The productive capacity of all manufacturers of rayon yarn reached a peak in 1953. Thereafter, as the demand for rayon yarn decreased, economic pressures led to a gradual closing down of plant facilities. In the economic struggle for survival thereafter ensuing Industrial Rayon was the only producer during this period to operate at a net loss, its net income dropping more drastically than its sales. After earning a peak net income of $10,700,000 in 1955, Industrial Rayon reported a loss of $3,100,000 in 1958 and a $3,300,000 loss in 1960, a temporary recovery having been made in 1959 when a profit of $800,000 was earned. As a result dividends on Industrial Rayon's common stock were reduced from $3.00 per share in 1956 to $1.75 in 1957. From 1957 to the date of merger Industrial Rayon's stockholders received no dividends whatsoever.
The board of directors of Industrial Rayon thereupon took steps to counter this downward trend by eliminating waste and by reorganizing. By the end of 1960 the board had succeeded in selling the plant at Covington, Virginia and has also closed its Cleveland plant. Thereafter, manufacturing was confined to the Painesville, Ohio plant. Steps were simultaneously taken to cut research and development expenses and to sell off unneeded assets including excess inventory. Appraisals of unused facilities and land were obtained but a number of such properties remained unsold at the time of the merger.
Such reorganization and elimination of unprofitable operations put the company in a position of extreme and controversial liquidity on the eve of merger, leading petitioners to assert claims in this proceeding
more appropriate to a true liquidation proceeding. On April 27, 1961, immediately prior to the effective date of the merger, almost one half of the assets of Industrial Rayon had been liquidated, and it is this condition of unusual liquidity that has engendered much of the controversy between the parties as to the proper method under Delaware law of appraising the value of the corporation's common [41 Del.Ch. 280] stock, there being no other corporate securities outstanding senior to such stock.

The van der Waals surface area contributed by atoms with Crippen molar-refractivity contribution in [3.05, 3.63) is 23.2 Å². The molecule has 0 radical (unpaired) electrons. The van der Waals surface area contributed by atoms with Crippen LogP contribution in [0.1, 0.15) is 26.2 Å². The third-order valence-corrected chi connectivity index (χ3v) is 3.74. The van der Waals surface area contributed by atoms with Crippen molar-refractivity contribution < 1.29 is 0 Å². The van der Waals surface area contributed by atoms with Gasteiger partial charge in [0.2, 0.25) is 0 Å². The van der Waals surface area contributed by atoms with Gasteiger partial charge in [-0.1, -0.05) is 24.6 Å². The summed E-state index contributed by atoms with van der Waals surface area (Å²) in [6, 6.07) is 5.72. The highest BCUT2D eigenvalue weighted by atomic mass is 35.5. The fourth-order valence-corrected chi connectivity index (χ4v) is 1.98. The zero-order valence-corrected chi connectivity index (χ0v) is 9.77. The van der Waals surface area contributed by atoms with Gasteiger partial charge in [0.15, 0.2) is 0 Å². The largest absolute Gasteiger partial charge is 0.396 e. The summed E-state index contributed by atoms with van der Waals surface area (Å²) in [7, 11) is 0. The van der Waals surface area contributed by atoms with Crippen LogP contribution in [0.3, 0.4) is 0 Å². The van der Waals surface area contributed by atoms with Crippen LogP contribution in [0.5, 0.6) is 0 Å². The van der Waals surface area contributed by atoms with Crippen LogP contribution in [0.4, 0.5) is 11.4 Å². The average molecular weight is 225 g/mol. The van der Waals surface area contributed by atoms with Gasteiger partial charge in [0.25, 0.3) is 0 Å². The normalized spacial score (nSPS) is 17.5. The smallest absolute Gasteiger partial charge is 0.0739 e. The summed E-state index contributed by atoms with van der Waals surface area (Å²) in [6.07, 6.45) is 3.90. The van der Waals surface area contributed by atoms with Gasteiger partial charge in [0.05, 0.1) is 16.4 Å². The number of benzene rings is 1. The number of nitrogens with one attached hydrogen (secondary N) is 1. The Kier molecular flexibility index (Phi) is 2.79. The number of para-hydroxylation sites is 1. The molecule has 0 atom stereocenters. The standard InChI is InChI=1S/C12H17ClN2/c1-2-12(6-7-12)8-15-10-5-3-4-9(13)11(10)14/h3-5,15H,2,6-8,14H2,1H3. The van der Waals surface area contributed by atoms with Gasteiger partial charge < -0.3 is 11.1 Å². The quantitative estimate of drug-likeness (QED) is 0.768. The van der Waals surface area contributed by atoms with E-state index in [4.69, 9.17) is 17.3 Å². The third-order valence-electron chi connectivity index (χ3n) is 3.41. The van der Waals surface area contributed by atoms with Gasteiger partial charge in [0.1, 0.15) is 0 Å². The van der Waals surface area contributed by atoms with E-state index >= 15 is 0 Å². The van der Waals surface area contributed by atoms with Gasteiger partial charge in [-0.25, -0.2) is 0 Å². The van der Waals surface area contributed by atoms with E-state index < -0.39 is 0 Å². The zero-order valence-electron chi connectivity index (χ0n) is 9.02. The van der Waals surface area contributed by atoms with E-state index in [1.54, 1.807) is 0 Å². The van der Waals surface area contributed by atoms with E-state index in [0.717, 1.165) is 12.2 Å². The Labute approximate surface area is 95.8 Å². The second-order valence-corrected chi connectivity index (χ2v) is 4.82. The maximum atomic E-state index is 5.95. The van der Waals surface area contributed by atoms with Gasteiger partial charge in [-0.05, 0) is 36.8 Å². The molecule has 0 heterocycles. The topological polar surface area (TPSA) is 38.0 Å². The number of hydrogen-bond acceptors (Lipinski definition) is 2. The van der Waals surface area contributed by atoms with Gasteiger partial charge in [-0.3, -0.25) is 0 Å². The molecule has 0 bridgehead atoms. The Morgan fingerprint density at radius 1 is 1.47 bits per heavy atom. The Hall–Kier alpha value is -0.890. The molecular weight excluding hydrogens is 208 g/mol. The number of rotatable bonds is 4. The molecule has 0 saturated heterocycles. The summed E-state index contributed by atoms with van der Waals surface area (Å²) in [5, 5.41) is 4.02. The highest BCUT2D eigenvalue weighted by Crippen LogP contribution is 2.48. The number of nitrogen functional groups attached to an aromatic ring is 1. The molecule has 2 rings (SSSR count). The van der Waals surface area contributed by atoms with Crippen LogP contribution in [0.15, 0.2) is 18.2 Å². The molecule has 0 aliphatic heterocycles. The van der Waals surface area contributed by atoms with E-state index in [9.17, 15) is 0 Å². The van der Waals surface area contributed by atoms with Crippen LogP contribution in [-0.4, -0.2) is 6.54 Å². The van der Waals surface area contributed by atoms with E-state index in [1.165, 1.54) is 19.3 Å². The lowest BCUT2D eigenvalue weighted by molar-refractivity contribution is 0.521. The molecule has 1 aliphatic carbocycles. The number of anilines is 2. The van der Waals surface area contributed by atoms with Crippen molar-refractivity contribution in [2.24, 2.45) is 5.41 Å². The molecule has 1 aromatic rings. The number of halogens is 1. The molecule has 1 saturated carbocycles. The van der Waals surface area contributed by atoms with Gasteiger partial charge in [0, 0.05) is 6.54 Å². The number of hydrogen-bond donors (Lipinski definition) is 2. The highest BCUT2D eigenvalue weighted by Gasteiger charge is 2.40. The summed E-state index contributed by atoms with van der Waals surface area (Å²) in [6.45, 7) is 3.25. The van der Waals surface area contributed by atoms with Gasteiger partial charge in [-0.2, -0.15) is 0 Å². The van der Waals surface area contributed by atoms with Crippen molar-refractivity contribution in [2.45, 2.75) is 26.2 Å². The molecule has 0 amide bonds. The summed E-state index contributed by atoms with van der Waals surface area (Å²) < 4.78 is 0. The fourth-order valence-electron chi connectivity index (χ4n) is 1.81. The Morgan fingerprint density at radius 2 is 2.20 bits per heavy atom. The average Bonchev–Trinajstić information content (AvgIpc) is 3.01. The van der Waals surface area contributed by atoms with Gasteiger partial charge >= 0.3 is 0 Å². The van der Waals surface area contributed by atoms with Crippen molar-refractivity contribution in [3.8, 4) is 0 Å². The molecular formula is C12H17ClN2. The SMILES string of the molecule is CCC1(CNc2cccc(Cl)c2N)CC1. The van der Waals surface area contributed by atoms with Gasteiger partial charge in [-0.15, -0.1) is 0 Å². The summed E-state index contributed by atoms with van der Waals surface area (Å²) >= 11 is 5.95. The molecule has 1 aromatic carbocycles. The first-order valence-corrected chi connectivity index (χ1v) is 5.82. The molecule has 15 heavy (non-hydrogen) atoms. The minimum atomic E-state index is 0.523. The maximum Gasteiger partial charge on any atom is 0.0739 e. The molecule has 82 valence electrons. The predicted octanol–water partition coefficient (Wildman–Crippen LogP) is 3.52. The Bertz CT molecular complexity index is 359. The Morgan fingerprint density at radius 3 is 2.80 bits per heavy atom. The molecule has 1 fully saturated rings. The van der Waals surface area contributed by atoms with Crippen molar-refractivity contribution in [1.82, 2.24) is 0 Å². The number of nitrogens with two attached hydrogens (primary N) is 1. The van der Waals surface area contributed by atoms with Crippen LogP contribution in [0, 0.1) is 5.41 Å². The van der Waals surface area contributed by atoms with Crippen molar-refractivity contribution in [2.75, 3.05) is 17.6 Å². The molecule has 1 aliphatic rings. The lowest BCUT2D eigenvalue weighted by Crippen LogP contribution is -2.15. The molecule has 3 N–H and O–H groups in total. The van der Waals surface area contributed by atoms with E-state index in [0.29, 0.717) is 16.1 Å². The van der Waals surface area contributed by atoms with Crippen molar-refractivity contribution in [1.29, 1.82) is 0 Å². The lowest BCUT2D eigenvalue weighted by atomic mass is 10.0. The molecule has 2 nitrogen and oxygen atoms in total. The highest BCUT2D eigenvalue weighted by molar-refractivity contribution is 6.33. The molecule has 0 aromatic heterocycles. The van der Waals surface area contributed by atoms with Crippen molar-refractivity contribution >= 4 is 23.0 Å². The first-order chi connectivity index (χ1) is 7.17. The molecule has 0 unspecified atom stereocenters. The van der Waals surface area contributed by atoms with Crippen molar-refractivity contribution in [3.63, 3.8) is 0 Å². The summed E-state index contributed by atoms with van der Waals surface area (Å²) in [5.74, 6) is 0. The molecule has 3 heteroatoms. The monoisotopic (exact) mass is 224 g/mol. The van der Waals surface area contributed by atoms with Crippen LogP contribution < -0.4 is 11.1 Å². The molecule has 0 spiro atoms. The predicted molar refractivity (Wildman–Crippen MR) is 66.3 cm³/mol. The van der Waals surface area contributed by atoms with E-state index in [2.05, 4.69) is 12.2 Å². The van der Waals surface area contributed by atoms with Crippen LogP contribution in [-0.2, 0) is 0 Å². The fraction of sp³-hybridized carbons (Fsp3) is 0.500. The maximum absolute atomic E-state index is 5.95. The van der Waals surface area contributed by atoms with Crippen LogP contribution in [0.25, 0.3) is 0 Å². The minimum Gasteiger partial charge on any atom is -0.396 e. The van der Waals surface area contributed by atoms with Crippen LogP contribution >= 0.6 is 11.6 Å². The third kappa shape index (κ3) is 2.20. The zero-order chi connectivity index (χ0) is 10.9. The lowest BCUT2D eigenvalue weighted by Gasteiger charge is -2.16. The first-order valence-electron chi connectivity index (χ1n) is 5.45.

The parties agree on the basic principles which govern the valuation of a dissenter's stock in proceedings based on Title 8 Del.C. § 262. Thus both sides cite Tri-Continental Corporation v. Battye,31 Del.Ch. 523, 74 A.2d 71, in which the Supreme Court of Delaware stated:
'The basic concept of value under the appraisal statute is that the stockholder is entitled to be paid for that which has been taken from him, viz., his proportionate interest in a going concern. By value of the stockholder's proportionate interest in the corporate enterprise is meant the true or intrinsic value of his stock which has been taken by the merger. In determining what figure represents this true or intrinsic value, the appraiser and the courts must take into consideration all factors and elements which reasonably might enter into the fixing of value. Thus, market value, asset value, dividends, earning prospects, the nature of the enterprise and any other facts which were known or which could be ascertained as of the date of merger and which throw any light on future prospects of the merged corporation are not only pertinent to an inquiry as to the value of the dissenting stockholders' interest, but must be considered by the agency fixing the value.'
It is also conceded that the three elements of value considered by the appraiser are generally given major consideration in proceedings such as this, namely market value, asset value, and earnings value. No dividends having been paid since 1957, they have, of course, been disregarded as a factor and no other relevant factors have been suggested.